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01952 46011911 Market Place, Shifnal TF11 9AU


Do I Need My Wisdom Teeth Out?

Not everyone develops wisdom teeth, with 35% of the population not getting them through. Despite this, they may still be present in the bone! If they do appear, they can cause issues, such as severe pain within the mouth, which often leads to dentists recommending having them removed.

Wisdom teeth are the last set of adult teeth to appear on the jawline, with them usually happening between the ages of seventeen and twenty-five. Not everyone who gets wisdom teeth develop all four, but around 85% of wisdom teeth will eventually need to be removed for one of these reasons:

  • Damage to other teeth – extra teeth can cause existing teeth to misalign causing bite issues,
  • Jaw damage – cysts can form, damaging the jaw bone and nerves,
  • Sinus issues – lead to sinus pain, pressure and congestion,
  • Inflamed gums – tissue can swell and prove difficult to clean,
  • Cavities – swollen gums can create pockets by the teeth helping bacteria to grow,
  • Alignment – impacted wisdom teeth can lead to overcrowding and additional treatment,
  • The tooth is impacted – molar is prevented from entering the mouth due to a physical barrier, like other teeth or it is angled abnormally.

The Procedure

Depending on the condition of the wisdom teeth and the complexity of the tooth extraction will depend on whether the dentist can remove the teeth themselves or whether they refer the patient to a specialist.

If the dentist performs the procedure themselves the following process will happen:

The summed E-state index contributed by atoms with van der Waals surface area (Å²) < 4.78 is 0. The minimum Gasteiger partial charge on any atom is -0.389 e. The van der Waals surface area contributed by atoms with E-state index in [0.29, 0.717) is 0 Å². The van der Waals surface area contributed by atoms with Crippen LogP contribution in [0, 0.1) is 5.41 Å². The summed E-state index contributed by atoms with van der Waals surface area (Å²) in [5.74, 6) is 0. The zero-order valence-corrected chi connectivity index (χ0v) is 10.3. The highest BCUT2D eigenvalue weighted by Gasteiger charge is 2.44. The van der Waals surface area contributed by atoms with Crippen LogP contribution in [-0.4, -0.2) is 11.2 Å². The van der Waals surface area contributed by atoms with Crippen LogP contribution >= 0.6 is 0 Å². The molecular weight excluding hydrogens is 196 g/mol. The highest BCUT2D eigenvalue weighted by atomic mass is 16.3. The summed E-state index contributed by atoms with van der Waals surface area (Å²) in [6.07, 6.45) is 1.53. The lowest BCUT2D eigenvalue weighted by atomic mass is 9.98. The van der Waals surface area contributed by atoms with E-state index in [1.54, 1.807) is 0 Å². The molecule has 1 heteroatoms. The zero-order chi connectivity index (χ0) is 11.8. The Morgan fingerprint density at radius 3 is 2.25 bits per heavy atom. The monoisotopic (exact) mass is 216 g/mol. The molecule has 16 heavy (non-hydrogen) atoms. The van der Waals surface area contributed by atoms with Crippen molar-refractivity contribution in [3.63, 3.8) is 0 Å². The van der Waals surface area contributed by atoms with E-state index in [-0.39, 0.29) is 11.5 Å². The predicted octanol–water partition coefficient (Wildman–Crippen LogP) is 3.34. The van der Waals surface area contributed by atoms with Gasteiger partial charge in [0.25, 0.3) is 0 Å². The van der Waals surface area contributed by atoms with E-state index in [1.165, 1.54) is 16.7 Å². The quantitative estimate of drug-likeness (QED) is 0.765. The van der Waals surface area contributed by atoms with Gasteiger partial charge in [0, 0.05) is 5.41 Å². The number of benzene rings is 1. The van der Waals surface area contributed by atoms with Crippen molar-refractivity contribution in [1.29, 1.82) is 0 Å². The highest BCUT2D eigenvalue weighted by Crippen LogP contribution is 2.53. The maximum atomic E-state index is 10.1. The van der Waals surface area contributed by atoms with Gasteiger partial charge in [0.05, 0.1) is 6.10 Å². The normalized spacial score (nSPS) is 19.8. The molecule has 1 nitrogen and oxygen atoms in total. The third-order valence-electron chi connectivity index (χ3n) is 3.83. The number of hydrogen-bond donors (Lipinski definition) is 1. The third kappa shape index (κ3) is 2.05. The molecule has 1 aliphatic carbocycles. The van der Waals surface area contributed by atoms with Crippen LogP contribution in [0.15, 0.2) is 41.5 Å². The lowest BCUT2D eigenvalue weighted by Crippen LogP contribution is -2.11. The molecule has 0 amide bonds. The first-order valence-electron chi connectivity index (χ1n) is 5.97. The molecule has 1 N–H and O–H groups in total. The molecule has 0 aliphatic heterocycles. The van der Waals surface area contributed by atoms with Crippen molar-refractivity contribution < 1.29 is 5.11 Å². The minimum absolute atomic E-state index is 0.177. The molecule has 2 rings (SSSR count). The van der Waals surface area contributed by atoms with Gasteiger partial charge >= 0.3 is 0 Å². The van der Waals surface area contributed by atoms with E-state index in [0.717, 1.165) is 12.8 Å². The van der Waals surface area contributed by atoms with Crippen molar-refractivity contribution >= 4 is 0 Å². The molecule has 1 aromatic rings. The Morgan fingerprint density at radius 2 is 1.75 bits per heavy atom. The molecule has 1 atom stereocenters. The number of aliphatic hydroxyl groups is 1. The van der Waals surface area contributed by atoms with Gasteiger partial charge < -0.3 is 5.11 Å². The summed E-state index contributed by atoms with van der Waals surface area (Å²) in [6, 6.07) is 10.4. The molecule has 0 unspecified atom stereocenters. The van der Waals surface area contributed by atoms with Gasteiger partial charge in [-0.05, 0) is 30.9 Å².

• Numbing gel with be rubbed into the gums around the tooth, before a local anaesthetic injection is administered.
  • The dentist will apply pressure onto the tooth to widen the tooth socket. This is done by rocking the tooth back and forth.
  • In some cases, a small cut will need to be applied to the gum tissue, along with the tooth being cut into smaller pieces before removal. If a cut has been made then, depending on the depth, stitches will be required.
  • Removal of the wisdom tooth.
  • Gauze is placed over the area to control bleeding and help the blood clotting process to begin.

Once the wisdom tooth has been removed, swelling and discomfort may be experienced in and around the area, lasting for up to two weeks. Whilst the area heals the patient will need to follow their dentists’ instructions on aftercare to prevent the blood clot from dislodging from the socket, ensuring that the area does not become infected.

Here at Shifnal Dental Care, we believe that prevention is the best treatment. If you are experiencing any pain or discomfort in your mouth it is important to get it checked.

If you are unsure whether you need your wisdom teeth out and would like to ask for advice or would like to book an appointment, please contact us on 01952 460119 or fill out our enquiry form.

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